We got to their room and found several more drunken, rowdy Australian rugby fans surrounding one of their number who had passed out on the hotel bed. They'd done what little cosmetic damage they could manage to do to him while waiting for reinforcements, in the form of my wife's makeup kit, to arrive, and they'd also done him the favor of stripping his of his pants and underwear, leaving his floppy Australian wang out for the world to see. At this point my wife and I felt very much like Wesley and Buttercup shortly after entering the fireswamp: we realized that as dangerous as the situation had become, our best chance for survival was to push on through rather than to flee back in the direction we'd just come.
We managed to get back to Sydney unharmed and unhazed and, as the sun set, it was time for me to go pick up my credit card. Without knowing it at the time, I had booked us in a hotel that was right next door to a Sydney monorail stop, and the monorail ran right to the Darling Harbour shopping center as well. Easy enough. I got there, and was made to feel a little better about myself upon seeing a large binder in which tens, maybe even hundreds, of lost credit cards were filed in see-through plastic sleeves. See, I wasn't the only one. I got my card and I headed for the monorail stop.
I got in the monorail car, and my guard went up. Not a lot; just a little. The car was filled with six or seven teenage boys, well-dressed and well-kempt enough that I didn't immediately assume they were troublemakers, but lacking any adult supervision. They were shouting, singing, and climbing all about the car. It didn't take me long to discern that they posed no threat to my personal safety, but I wasn't sure I was looking forward to the rest of the ride.
Before long I was chatting with the one sitting next to me; I forget just how we got to talking, because normally in such a situation I would say nothing, refuse to lock eyes with anyone and pray that it would be over soon so I could go and be by myself (which is, incidentally, how I conduct myself in public almost all of the time). Some way or another we got to talking, though, and I asked him where he and his friends were from.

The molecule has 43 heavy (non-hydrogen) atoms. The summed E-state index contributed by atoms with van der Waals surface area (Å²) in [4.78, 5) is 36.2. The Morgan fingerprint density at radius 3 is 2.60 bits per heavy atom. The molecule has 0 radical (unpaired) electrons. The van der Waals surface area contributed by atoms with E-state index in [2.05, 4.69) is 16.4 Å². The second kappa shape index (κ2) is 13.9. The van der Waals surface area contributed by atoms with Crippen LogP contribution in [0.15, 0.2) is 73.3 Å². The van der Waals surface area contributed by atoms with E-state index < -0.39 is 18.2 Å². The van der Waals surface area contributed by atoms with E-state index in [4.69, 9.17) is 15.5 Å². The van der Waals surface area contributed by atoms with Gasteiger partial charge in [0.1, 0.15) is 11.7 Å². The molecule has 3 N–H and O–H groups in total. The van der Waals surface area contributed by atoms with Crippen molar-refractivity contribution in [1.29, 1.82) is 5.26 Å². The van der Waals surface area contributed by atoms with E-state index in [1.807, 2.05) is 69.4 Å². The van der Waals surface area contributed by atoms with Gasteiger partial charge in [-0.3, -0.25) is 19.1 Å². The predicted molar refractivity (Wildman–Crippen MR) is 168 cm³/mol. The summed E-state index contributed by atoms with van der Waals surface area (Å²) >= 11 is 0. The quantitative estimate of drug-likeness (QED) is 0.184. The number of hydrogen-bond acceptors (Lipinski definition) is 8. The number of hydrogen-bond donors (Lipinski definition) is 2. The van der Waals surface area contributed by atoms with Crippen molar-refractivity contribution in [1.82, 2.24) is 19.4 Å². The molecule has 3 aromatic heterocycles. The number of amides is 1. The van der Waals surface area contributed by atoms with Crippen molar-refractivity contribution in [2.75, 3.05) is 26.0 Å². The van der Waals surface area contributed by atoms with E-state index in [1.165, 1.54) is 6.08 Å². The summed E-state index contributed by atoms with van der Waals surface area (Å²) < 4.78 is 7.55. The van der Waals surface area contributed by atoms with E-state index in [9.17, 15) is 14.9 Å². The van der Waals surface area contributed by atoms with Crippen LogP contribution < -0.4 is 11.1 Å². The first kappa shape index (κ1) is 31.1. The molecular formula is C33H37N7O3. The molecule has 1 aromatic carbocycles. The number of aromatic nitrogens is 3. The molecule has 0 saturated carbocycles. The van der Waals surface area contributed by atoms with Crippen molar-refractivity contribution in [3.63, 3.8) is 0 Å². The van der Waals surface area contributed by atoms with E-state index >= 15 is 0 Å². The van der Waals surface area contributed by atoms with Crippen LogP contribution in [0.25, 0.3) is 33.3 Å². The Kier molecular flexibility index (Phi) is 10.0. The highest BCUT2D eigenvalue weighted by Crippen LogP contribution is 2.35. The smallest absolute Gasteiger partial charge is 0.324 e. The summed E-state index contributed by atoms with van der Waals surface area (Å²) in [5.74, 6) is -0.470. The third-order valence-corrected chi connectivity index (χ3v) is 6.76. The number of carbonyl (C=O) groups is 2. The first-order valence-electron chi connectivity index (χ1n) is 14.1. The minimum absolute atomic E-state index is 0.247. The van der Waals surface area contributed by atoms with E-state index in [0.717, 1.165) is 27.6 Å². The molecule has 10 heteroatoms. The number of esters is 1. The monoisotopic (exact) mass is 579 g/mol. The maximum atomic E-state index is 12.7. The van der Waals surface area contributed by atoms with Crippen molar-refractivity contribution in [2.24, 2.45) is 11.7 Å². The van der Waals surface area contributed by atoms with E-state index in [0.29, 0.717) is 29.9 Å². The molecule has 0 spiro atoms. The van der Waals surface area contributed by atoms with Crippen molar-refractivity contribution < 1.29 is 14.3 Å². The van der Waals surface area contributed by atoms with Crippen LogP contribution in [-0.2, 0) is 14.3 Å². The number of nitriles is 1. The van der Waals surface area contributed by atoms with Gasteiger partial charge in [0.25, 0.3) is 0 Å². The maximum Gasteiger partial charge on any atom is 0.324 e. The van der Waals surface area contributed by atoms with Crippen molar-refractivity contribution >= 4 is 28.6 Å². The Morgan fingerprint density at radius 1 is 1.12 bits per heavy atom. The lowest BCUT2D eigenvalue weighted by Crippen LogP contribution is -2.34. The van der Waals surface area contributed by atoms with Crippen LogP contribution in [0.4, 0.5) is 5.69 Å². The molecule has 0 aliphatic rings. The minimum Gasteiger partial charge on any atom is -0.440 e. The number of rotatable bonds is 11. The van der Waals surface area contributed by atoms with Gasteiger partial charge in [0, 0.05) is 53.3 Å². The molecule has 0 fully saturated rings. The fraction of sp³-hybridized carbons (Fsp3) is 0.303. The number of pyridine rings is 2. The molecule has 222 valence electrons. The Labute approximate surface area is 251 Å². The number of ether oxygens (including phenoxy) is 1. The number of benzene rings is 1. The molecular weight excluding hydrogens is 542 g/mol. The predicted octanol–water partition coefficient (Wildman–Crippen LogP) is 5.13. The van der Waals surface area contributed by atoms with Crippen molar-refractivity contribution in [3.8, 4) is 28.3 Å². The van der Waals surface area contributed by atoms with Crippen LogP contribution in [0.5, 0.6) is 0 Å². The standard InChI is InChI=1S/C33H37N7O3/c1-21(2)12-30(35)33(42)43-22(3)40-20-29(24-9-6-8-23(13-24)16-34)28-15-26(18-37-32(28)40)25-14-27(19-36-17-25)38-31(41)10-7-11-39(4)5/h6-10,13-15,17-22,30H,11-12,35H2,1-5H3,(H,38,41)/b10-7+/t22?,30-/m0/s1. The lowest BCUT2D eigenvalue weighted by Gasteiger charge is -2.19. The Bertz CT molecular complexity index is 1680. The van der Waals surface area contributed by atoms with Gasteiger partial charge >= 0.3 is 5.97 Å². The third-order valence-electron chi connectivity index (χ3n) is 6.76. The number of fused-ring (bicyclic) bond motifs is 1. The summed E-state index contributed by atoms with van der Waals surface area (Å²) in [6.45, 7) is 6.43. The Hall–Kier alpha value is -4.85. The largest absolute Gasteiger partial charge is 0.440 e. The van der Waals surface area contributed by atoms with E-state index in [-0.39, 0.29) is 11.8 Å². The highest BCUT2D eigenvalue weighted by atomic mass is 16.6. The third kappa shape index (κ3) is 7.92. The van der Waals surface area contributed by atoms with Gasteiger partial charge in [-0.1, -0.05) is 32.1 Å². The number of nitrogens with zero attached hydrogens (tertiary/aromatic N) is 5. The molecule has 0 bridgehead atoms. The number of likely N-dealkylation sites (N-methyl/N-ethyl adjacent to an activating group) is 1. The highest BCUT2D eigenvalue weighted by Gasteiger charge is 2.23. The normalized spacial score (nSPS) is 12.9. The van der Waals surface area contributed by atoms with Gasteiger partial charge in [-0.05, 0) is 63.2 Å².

"We're from Adelaide," he said, referring to the capital of South Australia.
"Oh," I replied. "I've never been there."
"Don't go. It's shit."
"I like this kid," I thought to myself.
He asked me where I was from.
"Los Angeles," I told him.
"Oh, isn't that were the Crips and the Bloods are?"
I assured him that as long as one stayed away from the neighborhoods where the Crips and the Bloods tend to congregate, they weren't much of a problem.
He asked me if I'd been to New York, which I had. He seemed amazed that any person could have seen so much of the world in one lifetime.
Then a few of his friends launched into an impromptu, off-key, hollering version of Aerosmith's 1998 hit "Don't Want to Miss a Thing." This was in the summer of 2005, mind you. If it weren't for their age and the fact that I didn't smell any alcohol whatsoever, I would have been convinced that they were drunk.
"You guys are obviously in town for some sort of choir convention, then?" I asked, with an irony that was either lost upon, or unappreciated by, my young friend.
"No, we're a rowing team," he told me. They were in town for a competition.
The youthful exuberance made sense in context; Adelaide doesn't exactly qualify as the sticks – it's the fifth-largest city in Australia, and has a population of over one million people – but anyone who's amazed by the fact that you've been to New York is undoubtedly excited to be anywhere away from home. And for some of these kids it was probably their first trip to the big city, the city that everyone in every country knows about, the city with the world famous Opera House, the city that hosted the Olympics… I could dig it. And, for the duration of a fifteen-minute monorail ride, I could certainly tolerate it.
And so it was, as the monorail sped on through the Sydney night, that the young rowers sang, louder and louder: "I don't want to close my eyes, I don't want to FAAAAAALLL asleep, 'cause I'd miss you baby, and I don't want to miss a thing." One of them swung like a monkey on a railing inside the monorail car. As his teammates shouted, sang, dangled, and made harmless asses of themselves, my new young friend turned to me. He looked me in the eyes and, in a tone of voice identical to the one you'd use to explain to a nearby stranger that an inappropriately behaving special-needs acquaintance of yours has his good days and his bad days, he told me again:
"We're from Adelaide."